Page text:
If you have a favorite charity or group (school, church or club) you’d like to support financially, a great fundraising idea is a group yard sale on a Saturday morning. I’ve coordinated at least four of them for different groups over the years – and like to call them Mega Yard Sales (see how much bigger and better that sounds right away?). These events netted up to $700 each, with a minimal amount of work.
Community yard sales are a win-win situation for everyone.
Money is generated by “renting” spaces to vendors (people in the community who sell their no-longer-needed treasures) for $10 or more. Vendors are happy because it’s a low price, they get to keep all the money they make from sales and they support a charity.
Buyers are plentiful at these events because it’s more efficient for them to shop in one spot with lots of vendors than to drive all over town to individual yard sales. They’re happy because they have the opportunity to score incredible bargains and to indirectly support a charity.
The charity gets the proceeds from the rental spaces, plus anything else you offer for sale. Bottles of water sell well, especially if the event is held in warm weather. Having water on hand also provides a service to vendors, keeping them comfortable during the event. Buy 24-packs of water on sale, chill them in a cooler of ice, and sell them for $1 each – and you can make $.80 or more per bottle profit. You can also sell donuts, cookies or other treats.
You need a large space where the vendors can set up and where there’s plenty of parking for shoppers. I’ve held events at schools and in a large church parking lot, after getting the proper permissions. Mark off the individual vendor spots in advance and assign them to vendors who’ve prepaid; then make a master chart and direct vendors to their spots the morning of the event. Ask vendors to park their cars in the far corner of the parking lot after they unload their wares, leaving the closest parking spaces for shoppers.
You also need to aggressively market the event. Write a press release and send it to local newspapers, radio and TV stations (for public service announcements). Make flyers and put them on community bulletin boards and hand them out to friends. (I even go to individual yard sales near the event site several weeks before the event and leave one with each person in case they want a second chance to sell their unsold items. That’s been very successful.)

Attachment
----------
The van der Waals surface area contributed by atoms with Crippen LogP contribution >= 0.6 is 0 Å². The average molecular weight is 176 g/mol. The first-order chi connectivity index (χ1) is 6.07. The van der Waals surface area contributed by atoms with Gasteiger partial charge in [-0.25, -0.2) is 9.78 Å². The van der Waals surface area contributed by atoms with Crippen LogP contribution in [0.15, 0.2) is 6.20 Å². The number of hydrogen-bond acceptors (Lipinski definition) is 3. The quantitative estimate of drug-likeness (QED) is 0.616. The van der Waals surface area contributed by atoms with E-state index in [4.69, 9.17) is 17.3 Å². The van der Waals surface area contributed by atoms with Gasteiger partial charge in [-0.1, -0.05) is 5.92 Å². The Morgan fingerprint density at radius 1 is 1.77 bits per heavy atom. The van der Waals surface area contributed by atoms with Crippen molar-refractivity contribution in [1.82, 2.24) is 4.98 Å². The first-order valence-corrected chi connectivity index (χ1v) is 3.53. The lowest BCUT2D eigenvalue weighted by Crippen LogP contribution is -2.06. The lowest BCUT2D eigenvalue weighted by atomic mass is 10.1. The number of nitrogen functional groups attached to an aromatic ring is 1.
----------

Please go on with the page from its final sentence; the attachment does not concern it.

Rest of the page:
Advertise the event on online community calendars and on the local Craigslist (under garage sales and community events) every day for a month in advance.
You can create a simple, free blog or website to include all the event details – cost, where to send the money, your contact info for people with questions, and a rain date in case of inclement weather. Stress that postponement info will be posted on the website to avoid lots of 5 a.m. phone calls the day of the sale if the weather is questionable!
Include the URL for the website in all advertising.
It’s a good idea to contact a local thrift store and ask them to have a truck on site at the end of the yard sale. Buy a box of large plastic trash bags and distribute them to sellers about a half hour before the end of the event, pointing out where to bring their donations and what time the truck will arrive. Sellers greatly appreciate not having to haul unsold items home – and like the idea that they can get a receipt from the thrift store for a tax deduction.
If you plan to make the sale an annual event, keep the return address envelopes and emails from the initial event and contact everyone to participate again in subsequent years. The return rate for successful events is very high, and the whole process is much easier the second – and subsequent – times you hold it.
Most of all, enjoy the event! Yard sale participants are usually extremely nice people. And take pride in the fact that your efforts will help a lot of people – buyers, sellers, and the charity you support.
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